Here are five things worth knowing today:
1. The U.S. Department of Energy has released a fact sheet that considers the effects of long idling periods of heavy-duty trucks and offers alternatives to idling. According to the Department of Energy, idling wastes fuel and increases engine wear, degrades air quality, and may be illegal. Some alternatives to idling considered in the report are usage of auxiliary power units, cooling and heating technologies, and electrified parking spaces. “Some current idling alternatives use up to 95% less fuel, saving money, reducing air pollution, and helping truck drivers get a better night’s sleep,” according to the report. “Depending on how much a truck idles and current fuel prices, alternatives to idling can pay for themselves in as little as six months.”
2. Idaho transportation officials have replaced mile marker 420 signs with marker 419.9 after consistently having to replace the 420 signs that were stolen by “sticky-fingered stoners,” according to a report in the Idaho Statesman. The Statesman also said that Idaho isn’t the only state to encounter this problem – Washington and Colorado have also replaced 420 signs after having to replace stolen signs.
3. Trucking industry representatives and environmentalists debated on the federal government’s next regulatory phase of diesel truck emissions during an all-day hearing in Long beach on Tuesday, the Daily Breeze reports. Officials say the greenhouse gas emission reduction goals for trucks are too lenient, while the trucking industry believes they are “too restrictive and poorly thought out,” according to the report. The Daily Breeze has more.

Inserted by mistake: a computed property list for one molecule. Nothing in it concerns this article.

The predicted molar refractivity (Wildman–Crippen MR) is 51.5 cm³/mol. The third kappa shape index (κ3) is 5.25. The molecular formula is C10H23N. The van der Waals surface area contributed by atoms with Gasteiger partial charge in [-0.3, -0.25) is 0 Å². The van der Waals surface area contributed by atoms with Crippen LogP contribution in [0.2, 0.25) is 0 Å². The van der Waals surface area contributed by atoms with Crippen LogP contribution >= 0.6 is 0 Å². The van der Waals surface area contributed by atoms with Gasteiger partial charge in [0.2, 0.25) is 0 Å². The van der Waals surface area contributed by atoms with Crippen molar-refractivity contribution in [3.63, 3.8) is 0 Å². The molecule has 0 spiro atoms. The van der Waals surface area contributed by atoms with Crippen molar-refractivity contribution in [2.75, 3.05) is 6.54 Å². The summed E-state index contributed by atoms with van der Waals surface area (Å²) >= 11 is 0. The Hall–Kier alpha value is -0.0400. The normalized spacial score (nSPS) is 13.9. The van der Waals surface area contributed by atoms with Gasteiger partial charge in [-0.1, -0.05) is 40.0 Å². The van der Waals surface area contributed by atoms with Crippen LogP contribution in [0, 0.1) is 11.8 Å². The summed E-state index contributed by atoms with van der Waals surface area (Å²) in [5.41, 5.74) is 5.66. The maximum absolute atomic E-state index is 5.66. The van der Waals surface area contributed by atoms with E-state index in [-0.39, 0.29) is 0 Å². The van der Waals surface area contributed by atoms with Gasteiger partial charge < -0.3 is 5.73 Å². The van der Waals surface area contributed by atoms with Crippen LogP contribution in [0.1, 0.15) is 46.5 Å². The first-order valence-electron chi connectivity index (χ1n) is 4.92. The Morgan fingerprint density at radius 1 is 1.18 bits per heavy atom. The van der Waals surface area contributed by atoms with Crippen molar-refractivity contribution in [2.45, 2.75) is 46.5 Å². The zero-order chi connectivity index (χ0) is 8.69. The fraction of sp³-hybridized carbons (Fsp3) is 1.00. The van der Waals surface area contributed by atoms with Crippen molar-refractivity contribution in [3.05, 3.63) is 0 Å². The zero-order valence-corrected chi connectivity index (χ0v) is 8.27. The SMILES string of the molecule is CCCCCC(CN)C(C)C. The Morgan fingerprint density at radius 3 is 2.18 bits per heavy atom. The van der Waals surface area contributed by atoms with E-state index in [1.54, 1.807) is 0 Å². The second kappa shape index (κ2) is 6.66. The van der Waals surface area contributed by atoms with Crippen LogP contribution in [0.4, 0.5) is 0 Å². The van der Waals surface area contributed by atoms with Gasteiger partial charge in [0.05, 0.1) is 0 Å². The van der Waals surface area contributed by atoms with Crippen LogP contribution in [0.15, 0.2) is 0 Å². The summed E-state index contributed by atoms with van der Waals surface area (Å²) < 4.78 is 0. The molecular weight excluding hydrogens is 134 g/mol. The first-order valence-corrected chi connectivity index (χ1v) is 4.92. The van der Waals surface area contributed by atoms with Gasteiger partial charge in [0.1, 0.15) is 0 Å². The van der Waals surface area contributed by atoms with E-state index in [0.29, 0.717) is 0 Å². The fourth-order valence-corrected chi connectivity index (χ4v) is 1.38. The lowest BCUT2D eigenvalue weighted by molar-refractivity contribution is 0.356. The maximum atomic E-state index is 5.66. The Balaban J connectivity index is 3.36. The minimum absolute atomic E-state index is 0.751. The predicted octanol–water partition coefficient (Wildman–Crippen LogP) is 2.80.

4. Lake Norman, NC, business owners are rallying against an I-77 toll lane project that would put toll lanes from uptown Charlotte to Mooresville, WSOC TV 9 reports. “Opponents have been lobbying ahead of Wednesday’s [today’s] vote by the planning commission, saying the project is too focused on getting people to Charlotte and won’t help congestion in Lake Norman,” according to the report. The project is part of a 10-year plan that, if nixed, would delay 91 projects for the region and could mean penalties of up to $100 million, TV 9 said.
5. West Coast ports are slowing the diversion of intermodal freight to East Coast ports, according to a report in Heavy Duty Trucking. Though container volume moving through California’s ports was up in July, according to the report, labor unrest has been a major reason for slowdowns over the past few years.